Blountville
78° F
Scattered Clouds
Scattered Clouds
Greeneville
78° F
Scattered Clouds
Scattered Clouds
Abingdon
76° F
Clear
Clear
Advertisement

Local park rangers say fire in Pigeon Forge can happen anywhere

By Laura Halm
Published On: Mar 20 2013 09:10:43 PM CDT
Updated On: Mar 21 2013 12:12:44 PM CDT
ROAN MOUNTAIN
CARTER COUNTY, Tenn. -

Hundreds of acres of forest were destroyed by flames after two fires spark in northeast Tennessee just this last week. Click here to read more about those fires.

We checked with Roan Mountain State Park officials to see if a fire like this could happen here, and the simple answer is yes.

Park rangers say they try to work ahead of the fire by evacuating high-priority areas, like cabins and homes, so the fire won't jump rooftop to rooftop.

It's a startling scene -- a blaze consuming a mountainside dangerously close to the heart of Pigeon Forge.

A fire like this can happen anywhere. Roan Mountain Park manager Jacob Young says all it takes is a spark. "You can have fires around the cabins and on your campsites so it is a possibility," he said.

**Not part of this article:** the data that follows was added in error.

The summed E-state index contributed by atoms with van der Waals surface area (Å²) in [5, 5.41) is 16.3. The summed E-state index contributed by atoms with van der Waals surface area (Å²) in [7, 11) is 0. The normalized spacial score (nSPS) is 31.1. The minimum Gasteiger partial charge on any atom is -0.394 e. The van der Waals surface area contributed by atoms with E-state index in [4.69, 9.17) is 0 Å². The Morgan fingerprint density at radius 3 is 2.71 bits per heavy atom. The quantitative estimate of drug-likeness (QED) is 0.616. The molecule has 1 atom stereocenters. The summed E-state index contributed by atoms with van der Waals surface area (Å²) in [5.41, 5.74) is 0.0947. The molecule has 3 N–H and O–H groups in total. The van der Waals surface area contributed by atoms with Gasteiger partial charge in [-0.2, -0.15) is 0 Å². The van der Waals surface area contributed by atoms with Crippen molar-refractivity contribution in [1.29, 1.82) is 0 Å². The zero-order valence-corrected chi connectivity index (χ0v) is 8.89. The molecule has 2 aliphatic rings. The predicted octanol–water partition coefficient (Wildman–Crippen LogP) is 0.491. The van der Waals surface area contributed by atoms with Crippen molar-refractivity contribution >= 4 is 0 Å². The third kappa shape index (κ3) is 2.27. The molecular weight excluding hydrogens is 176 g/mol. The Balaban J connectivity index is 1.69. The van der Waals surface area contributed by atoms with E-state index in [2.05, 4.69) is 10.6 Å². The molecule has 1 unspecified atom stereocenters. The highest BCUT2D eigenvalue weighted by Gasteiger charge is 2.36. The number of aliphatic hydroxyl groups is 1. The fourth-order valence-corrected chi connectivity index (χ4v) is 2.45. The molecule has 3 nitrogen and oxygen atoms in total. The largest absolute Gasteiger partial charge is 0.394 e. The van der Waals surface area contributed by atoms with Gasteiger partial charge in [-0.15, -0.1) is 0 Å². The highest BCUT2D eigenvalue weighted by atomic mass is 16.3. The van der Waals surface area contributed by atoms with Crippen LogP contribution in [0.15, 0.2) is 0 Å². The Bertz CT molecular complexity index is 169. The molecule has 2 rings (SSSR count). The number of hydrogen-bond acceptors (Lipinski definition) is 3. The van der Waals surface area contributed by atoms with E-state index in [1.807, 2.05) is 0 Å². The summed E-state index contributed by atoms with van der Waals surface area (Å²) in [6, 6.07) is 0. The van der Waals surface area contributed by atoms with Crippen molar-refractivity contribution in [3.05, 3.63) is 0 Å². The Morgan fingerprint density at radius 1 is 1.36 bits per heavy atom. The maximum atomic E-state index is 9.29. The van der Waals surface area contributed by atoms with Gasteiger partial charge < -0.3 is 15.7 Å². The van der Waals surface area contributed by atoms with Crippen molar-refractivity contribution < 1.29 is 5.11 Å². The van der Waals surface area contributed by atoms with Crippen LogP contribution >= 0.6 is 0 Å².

We learned in case a fire does happen, it's easier to control inside the 2,000-acre state park simply because of roadways. "It's very fragmented and when you have fragmented habitat like that, if you get a fire you can drive in front of it and cut it off easily," added Young.

But large natural areas, like some of the mountains surrounding Roan Mountain State Park, have limited access; that can make it challenging to stop the fire from spreading, as well as requiring tireless work on the ground. "You have to cut vegetation, you may have to take a bulldozer and push out a fire line to get the fire stopped," said Young.

It's the wind that can make a fire hard to control before it even sparks. We learned even though there has been rain and snow during the winter, all it takes is a little wind to dry leaves out adding fuel to a fire. "When a spark gets going, the wind is providing the oxygen, the oxygen is feeding the flames, and it just builds it up and pushes it. It moves it really quick," said Young.

That's why park officials warn everyone to be especially careful before setting a campfire.

We also learned rangers patrol the campgrounds and cabins when there is a higher risk of fire danger.